The Pearl Guide
The Pearl by John Steinbeck
Below are the Essential Questions, Theme Topics (Motifs), Thematic Questions, and Key Literary Terms that we will use for our analysis of The Pearl. These questions, theme topics, and terms will guide our discussion and analysis during this unit, so it is important for you to be familiar with them as you read. Use this overview to help guide your annotations and read through the background information before you read the novel.
How does parable transcend time and place to employ a universal theme?
What makes a theme universal?
Why are symbols useful to writers and their audience?
How can writing be used to effect change in society?
Theme Topics (Motifs) from The Pearl
During your reading and annotating of The Pearl look for and mark passages that make a point or statement about these possible theme topics:
_ Money, Possessions, Greed: Look for passages/quotes dealing with the quest for
money and the desire for things of the material world, as well as references to the steps
which people will take to attain those things. Also, look for passages/quotes that imply
that money can buy happiness.
_ Social Oppression: Look for passages/quotes dealing with the oppression of the
Mexican Indians in the portrayal of the doctor, the priest, the pearl buyers, and the
trackers. Watch for details which show how Kino and his people are treated
disrespectfully, taken advantage of, and discriminated against.
_ Man as a part of nature: Look for passages/quotes which illustrate similarities
between humans and other species through comparisons. NOTICE the frequent images
Steinbeck uses and think of how these passages reflect or foreshadow (give hints about
future events) HUMAN events.
_ Kino’s songs: Look for passages/quotes with references to the “music” Kino hears––
the three types of songs he hears and their significance. Pay particular attention to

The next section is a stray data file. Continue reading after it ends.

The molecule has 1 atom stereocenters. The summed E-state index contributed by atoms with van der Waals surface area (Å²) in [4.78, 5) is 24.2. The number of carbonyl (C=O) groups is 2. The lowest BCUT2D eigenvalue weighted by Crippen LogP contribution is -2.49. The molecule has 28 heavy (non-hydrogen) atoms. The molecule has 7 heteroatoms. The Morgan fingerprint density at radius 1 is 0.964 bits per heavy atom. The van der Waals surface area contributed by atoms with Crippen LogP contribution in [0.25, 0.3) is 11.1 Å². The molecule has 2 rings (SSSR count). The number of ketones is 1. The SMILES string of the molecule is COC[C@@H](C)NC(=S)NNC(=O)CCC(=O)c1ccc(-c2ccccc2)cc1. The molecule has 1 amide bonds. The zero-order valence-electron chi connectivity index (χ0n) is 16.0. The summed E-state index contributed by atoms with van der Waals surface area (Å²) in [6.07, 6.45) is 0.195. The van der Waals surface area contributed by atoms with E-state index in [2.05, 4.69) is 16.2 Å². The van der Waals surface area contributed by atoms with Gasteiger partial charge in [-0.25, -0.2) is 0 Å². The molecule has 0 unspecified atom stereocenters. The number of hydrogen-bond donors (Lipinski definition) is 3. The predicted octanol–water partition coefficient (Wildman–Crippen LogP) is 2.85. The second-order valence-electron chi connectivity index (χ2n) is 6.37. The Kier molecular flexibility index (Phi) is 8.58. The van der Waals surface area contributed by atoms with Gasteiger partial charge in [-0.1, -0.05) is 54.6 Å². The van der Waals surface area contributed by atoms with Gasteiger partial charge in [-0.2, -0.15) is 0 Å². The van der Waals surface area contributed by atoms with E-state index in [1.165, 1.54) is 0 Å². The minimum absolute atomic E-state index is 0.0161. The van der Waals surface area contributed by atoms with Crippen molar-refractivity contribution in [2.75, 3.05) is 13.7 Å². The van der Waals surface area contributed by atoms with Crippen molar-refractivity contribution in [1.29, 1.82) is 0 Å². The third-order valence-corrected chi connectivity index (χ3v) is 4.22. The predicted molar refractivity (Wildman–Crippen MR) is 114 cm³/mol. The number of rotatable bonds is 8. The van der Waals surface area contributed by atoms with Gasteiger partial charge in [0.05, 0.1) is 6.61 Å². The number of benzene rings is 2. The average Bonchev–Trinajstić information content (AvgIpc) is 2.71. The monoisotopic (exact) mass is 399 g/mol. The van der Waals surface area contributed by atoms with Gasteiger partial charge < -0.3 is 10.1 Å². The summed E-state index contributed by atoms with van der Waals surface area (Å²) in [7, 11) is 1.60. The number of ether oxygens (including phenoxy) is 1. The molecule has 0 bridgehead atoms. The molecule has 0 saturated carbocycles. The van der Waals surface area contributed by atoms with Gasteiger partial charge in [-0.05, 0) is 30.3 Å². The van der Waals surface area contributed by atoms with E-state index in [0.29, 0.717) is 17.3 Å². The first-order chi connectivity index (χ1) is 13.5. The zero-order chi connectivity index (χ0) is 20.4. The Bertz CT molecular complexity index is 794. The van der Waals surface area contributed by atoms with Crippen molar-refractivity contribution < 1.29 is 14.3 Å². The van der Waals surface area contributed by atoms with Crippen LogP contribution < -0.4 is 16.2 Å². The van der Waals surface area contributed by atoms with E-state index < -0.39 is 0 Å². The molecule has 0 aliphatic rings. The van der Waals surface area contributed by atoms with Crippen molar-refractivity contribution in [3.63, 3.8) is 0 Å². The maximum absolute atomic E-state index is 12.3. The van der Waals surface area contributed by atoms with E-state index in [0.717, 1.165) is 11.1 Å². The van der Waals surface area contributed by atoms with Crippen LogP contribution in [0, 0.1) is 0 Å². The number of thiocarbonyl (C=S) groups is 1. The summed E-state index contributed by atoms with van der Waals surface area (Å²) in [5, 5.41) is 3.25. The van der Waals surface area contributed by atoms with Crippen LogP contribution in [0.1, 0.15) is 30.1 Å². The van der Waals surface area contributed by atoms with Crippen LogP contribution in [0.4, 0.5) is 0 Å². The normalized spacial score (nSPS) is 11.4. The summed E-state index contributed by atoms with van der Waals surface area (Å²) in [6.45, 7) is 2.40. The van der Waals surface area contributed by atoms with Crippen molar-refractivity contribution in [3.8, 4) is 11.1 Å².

WHEN and UNDER WHAT CIRCUMSTANCES he “hears” a particular song.
_ Good vs. Evil: Look for passages/quotes that reflect images and ideas of darknesslight,
good- evil, brightness- dimness, day- night, black- white, etc.
_ Appearance vs. Reality: Look for passages/quotes that refer to things not being
what they seem. Consider looking for passages/quotes about visions, haze, mirages,
dreams, vagueness, ghostly gleams, illusions, etc.
How does oppression manifest in both the community and individual?
How can society’s wrongs be righted?
How much control does an individual have over his/her “success” in life?
How can we determine if something or someone is what or who they appear to be?
Can money or desire change an individual?
Is money necessary to be “successful” in life?
What is the difference between good and evil? Are there any shades of gray?
Honors English I
*Remember that a Literary Theme is
_ the controlling idea of a story
_ an arguable comment or statement an author makes about the nature of humankind or
_ a truth that can be taken from the specifics of the story and applied to society in general
_ some human truth that the author wants the reader to understand about life, the human experience, or human nature
Key Literary Terms: theme, motif, characterization, conflict, symbolism, parable, allegory, setting, metaphor, simile, personification, figurative language, imagery, Freytag’s Plot Pyramid
The Pearl – Background Information
Author: John Steinbeck (1902-1968) was born in Salinas,
California the son of poor parents. Although he was educated at Stanford University and became a celebrated writer, he never forgot his origins. Growing up in working class towns, he became an excellent observer of human nature and later wrote about the people he lived around––workers including Mexican-American and migrant workers.